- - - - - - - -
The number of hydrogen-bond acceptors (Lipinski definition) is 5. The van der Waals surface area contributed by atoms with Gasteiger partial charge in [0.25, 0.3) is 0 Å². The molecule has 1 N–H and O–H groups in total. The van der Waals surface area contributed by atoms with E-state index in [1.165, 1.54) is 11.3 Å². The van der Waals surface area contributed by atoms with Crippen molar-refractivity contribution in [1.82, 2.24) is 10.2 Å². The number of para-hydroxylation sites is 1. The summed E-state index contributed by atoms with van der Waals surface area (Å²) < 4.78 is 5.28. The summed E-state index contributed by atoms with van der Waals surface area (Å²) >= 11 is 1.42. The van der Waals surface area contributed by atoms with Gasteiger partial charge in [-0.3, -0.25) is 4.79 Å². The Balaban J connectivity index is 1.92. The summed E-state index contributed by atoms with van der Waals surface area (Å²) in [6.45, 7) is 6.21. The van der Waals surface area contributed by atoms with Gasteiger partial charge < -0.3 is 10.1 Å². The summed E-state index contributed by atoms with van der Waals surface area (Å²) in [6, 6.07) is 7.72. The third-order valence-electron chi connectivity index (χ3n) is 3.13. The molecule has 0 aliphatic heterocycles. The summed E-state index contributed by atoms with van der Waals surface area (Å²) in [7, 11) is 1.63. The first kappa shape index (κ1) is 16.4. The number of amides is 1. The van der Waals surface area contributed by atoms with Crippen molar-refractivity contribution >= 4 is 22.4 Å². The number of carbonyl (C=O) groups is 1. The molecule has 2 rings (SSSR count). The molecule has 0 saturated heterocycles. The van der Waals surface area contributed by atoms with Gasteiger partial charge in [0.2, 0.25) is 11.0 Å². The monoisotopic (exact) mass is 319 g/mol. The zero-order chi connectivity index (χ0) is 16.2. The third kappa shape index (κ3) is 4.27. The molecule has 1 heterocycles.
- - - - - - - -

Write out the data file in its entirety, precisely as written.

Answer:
The number of hydrogen-bond acceptors (Lipinski definition) is 5. The van der Waals surface area contributed by atoms with Gasteiger partial charge in [0.25, 0.3) is 0 Å². The molecule has 1 N–H and O–H groups in total. The van der Waals surface area contributed by atoms with E-state index in [1.165, 1.54) is 11.3 Å². The van der Waals surface area contributed by atoms with Crippen molar-refractivity contribution in [1.82, 2.24) is 10.2 Å². The number of para-hydroxylation sites is 1. The summed E-state index contributed by atoms with van der Waals surface area (Å²) < 4.78 is 5.28. The summed E-state index contributed by atoms with van der Waals surface area (Å²) >= 11 is 1.42. The van der Waals surface area contributed by atoms with Gasteiger partial charge in [-0.3, -0.25) is 4.79 Å². The Balaban J connectivity index is 1.92. The summed E-state index contributed by atoms with van der Waals surface area (Å²) in [6.45, 7) is 6.21. The van der Waals surface area contributed by atoms with Gasteiger partial charge < -0.3 is 10.1 Å². The summed E-state index contributed by atoms with van der Waals surface area (Å²) in [6, 6.07) is 7.72. The third-order valence-electron chi connectivity index (χ3n) is 3.13. The molecule has 0 aliphatic heterocycles. The summed E-state index contributed by atoms with van der Waals surface area (Å²) in [7, 11) is 1.63. The first kappa shape index (κ1) is 16.4. The number of amides is 1. The van der Waals surface area contributed by atoms with Crippen molar-refractivity contribution >= 4 is 22.4 Å². The number of carbonyl (C=O) groups is 1. The molecule has 2 rings (SSSR count). The molecule has 0 saturated heterocycles. The van der Waals surface area contributed by atoms with Gasteiger partial charge in [0.2, 0.25) is 11.0 Å². The monoisotopic (exact) mass is 319 g/mol. The zero-order chi connectivity index (χ0) is 16.2. The third kappa shape index (κ3) is 4.27. The molecule has 1 heterocycles.